Silent on the Moor

by Deanna Rayborn

Reviewed by Susan Gillmor

Silent on the Moor by Deanna Raybourn Silent on the Moor, the third in Deanna Raybourn’s Lady Julia Grey series, brings some now familiar members of the eccentric March family north to Yorkshire and a thick Gothic atmosphere: “[T]he moor stretched out ahead of us, silvery-white and rustling, like a wide ghostly sea. In the distance lay Grimsgrave Hall, black and hulking as a ship adrift on moonlit waves.” Lady Julia arrives uninvited, ignoring the impropriety of her behavior, determined to settle romantic matters with Nicholas Brisbane, the new lord of Grimsgrave.

Much is amiss when Julia, sister Portia, brother Valerius and assorted maids and menagerie descend on the once-elegant manor. It has fallen into decrepitude, and the impoverished remnants of the once-noble Allensby family are still resident as the mysteries begin. Lady Julia’s overly developed curiosity shifts into high gear to sniff into every dark and aberrant corner she encounters.

Brisbane is as maddeningly elusive and haughty as ever, and the romantic tension between him and Lady Julia seems almost painfully overextended, though satisfactorily concluded. Although the various mysteries could have developed and gained focus sooner, and the many disparate threads and pages of exposition could have been sharpened with further culling and selection, this reader enjoyed making a deeper acquaintance with these engaging characters.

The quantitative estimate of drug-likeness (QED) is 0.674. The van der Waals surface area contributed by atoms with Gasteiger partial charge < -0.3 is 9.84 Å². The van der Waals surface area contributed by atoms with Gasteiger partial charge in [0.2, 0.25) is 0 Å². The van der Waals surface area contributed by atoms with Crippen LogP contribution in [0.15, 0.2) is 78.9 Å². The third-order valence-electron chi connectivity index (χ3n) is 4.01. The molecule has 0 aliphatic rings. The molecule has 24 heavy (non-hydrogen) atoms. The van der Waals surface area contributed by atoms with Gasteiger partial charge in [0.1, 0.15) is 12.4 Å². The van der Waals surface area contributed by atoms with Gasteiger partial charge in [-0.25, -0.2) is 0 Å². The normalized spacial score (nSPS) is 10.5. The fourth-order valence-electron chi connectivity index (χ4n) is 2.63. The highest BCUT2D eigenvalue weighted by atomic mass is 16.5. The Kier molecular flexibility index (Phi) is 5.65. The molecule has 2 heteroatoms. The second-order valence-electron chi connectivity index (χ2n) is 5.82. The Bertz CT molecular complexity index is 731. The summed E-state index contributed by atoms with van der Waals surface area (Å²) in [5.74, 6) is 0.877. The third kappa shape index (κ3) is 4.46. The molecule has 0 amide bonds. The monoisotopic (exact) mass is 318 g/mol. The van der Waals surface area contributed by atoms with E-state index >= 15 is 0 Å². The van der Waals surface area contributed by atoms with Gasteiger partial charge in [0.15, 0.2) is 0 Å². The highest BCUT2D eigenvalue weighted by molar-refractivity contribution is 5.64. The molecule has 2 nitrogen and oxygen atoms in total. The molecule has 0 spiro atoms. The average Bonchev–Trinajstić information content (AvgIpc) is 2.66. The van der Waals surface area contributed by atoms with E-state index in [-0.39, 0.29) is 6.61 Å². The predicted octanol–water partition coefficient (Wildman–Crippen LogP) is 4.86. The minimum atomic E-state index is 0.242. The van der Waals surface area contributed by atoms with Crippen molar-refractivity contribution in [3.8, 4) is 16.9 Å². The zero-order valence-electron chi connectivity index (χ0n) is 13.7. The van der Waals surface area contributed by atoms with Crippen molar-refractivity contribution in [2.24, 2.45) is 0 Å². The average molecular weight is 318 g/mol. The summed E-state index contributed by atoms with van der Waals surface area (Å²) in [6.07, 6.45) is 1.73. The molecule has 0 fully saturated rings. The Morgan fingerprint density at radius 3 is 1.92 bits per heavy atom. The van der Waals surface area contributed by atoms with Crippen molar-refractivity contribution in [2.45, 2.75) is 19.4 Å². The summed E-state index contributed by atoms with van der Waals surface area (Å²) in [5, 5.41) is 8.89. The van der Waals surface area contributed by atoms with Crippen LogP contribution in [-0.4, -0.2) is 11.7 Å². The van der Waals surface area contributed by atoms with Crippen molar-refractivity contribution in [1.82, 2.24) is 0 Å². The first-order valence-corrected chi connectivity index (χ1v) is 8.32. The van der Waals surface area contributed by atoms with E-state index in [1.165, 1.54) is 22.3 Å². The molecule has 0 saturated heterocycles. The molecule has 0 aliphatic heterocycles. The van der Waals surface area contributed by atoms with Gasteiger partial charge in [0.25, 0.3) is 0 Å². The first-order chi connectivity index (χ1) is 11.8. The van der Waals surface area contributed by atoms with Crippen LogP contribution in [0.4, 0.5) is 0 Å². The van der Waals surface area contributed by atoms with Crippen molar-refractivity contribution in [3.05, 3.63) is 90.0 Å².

The series will appeal more to fans of romantic mysteries who enjoy a period ambiance than to readers devoted to deep historical accuracy. In Silent on the Moor, the language and certain social attitudes mirror eighteenth-century life more closely than that of the late nineteenth. Taking full advantage of the conventions of the Gothic novel, almost to the point of parody, it offers light and witty entertainment, good for curling up on a rainy day and taking a short vacation. (2009, 465 pages)

More about Silent on the Moor at Powell's Books

Interview with Deanna Raybourn

Other mysteries in the Lady Julia Grey series:

#1: Silent in the Grave (2007). Review or More info

#2: Silent in the Sanctuary (2008). More info

Some favorite Gothic novels of author Deanna Raybourn:

Jane Eyre by Charlotte Brontë (1847). More info

Mistress of Mellyn by Victoria Holt (1960). More info

Thornyhold by Mary Stewart (1988). More info

Nonfiction about the Yorkshire moors:

The Yorkshire Moors and Wolds, photography by Mark Denton (2007). More info

Goathland Walks: Being a guide to all who are visiting this Yorkshire land of moor and waterfall by William Ridley Makepeace (1923). More info

Vanishing Yorkshire: North York Moors from Dalesman Publishing Co., Ltd. (1990). More info

At the Movies:

Jane Eyre, the 2006 Masterpiece Theatre version starring Ruth Wilson and Toby Stephens. More info

Wuthering Heights, the 1970 film featuring Timothy Dalton as Heathcliff. More info


Wikipedia article on the North York Moors National Park

Back to Novels of Nineteenth Century Europe

Back to Directory of Book Reviews

Enjoy this page? Please pay it forward. Here's how...

Would you prefer to share this page with others by linking to it?

  1. Click on the HTML link code below.
  2. Copy and paste it, adding a note of your own, into your blog, a Web page, forums, a blog comment, your Facebook account, or anywhere that someone would find this page valuable.